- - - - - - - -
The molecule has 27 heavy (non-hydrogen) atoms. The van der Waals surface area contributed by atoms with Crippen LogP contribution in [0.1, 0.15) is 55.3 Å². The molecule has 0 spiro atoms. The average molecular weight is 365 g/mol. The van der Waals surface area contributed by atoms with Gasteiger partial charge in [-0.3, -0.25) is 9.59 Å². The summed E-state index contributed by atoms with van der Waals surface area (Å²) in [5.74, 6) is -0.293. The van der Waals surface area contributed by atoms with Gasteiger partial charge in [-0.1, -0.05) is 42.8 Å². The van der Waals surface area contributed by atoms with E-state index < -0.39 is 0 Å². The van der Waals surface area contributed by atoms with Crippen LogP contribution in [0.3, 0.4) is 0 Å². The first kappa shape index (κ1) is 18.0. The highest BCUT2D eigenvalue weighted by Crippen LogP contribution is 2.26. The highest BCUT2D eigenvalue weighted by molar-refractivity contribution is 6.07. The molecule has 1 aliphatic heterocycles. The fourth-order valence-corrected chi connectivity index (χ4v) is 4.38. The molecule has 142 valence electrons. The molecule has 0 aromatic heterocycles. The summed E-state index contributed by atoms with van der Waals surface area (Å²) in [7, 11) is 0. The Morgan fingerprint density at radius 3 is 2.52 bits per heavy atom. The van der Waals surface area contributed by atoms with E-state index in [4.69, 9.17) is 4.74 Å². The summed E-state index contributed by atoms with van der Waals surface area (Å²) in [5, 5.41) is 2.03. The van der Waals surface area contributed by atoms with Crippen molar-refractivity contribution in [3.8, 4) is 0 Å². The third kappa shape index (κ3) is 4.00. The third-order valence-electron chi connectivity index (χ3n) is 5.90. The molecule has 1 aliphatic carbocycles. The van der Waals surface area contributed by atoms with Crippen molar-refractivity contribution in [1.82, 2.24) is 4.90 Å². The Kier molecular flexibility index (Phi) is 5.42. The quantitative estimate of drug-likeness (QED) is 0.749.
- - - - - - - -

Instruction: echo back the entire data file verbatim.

The molecule has 27 heavy (non-hydrogen) atoms. The van der Waals surface area contributed by atoms with Crippen LogP contribution in [0.1, 0.15) is 55.3 Å². The molecule has 0 spiro atoms. The average molecular weight is 365 g/mol. The van der Waals surface area contributed by atoms with Gasteiger partial charge in [-0.3, -0.25) is 9.59 Å². The summed E-state index contributed by atoms with van der Waals surface area (Å²) in [5.74, 6) is -0.293. The van der Waals surface area contributed by atoms with Gasteiger partial charge in [-0.1, -0.05) is 42.8 Å². The van der Waals surface area contributed by atoms with E-state index < -0.39 is 0 Å². The van der Waals surface area contributed by atoms with Crippen LogP contribution in [0.3, 0.4) is 0 Å². The first kappa shape index (κ1) is 18.0. The highest BCUT2D eigenvalue weighted by Crippen LogP contribution is 2.26. The highest BCUT2D eigenvalue weighted by molar-refractivity contribution is 6.07. The molecule has 1 aliphatic heterocycles. The fourth-order valence-corrected chi connectivity index (χ4v) is 4.38. The molecule has 142 valence electrons. The molecule has 0 aromatic heterocycles. The summed E-state index contributed by atoms with van der Waals surface area (Å²) in [7, 11) is 0. The Morgan fingerprint density at radius 3 is 2.52 bits per heavy atom. The van der Waals surface area contributed by atoms with E-state index in [4.69, 9.17) is 4.74 Å². The summed E-state index contributed by atoms with van der Waals surface area (Å²) in [5, 5.41) is 2.03. The van der Waals surface area contributed by atoms with Crippen molar-refractivity contribution in [3.8, 4) is 0 Å². The third kappa shape index (κ3) is 4.00. The third-order valence-electron chi connectivity index (χ3n) is 5.90. The molecule has 1 aliphatic carbocycles. The van der Waals surface area contributed by atoms with Crippen molar-refractivity contribution in [1.82, 2.24) is 4.90 Å². The Kier molecular flexibility index (Phi) is 5.42. The quantitative estimate of drug-likeness (QED) is 0.749.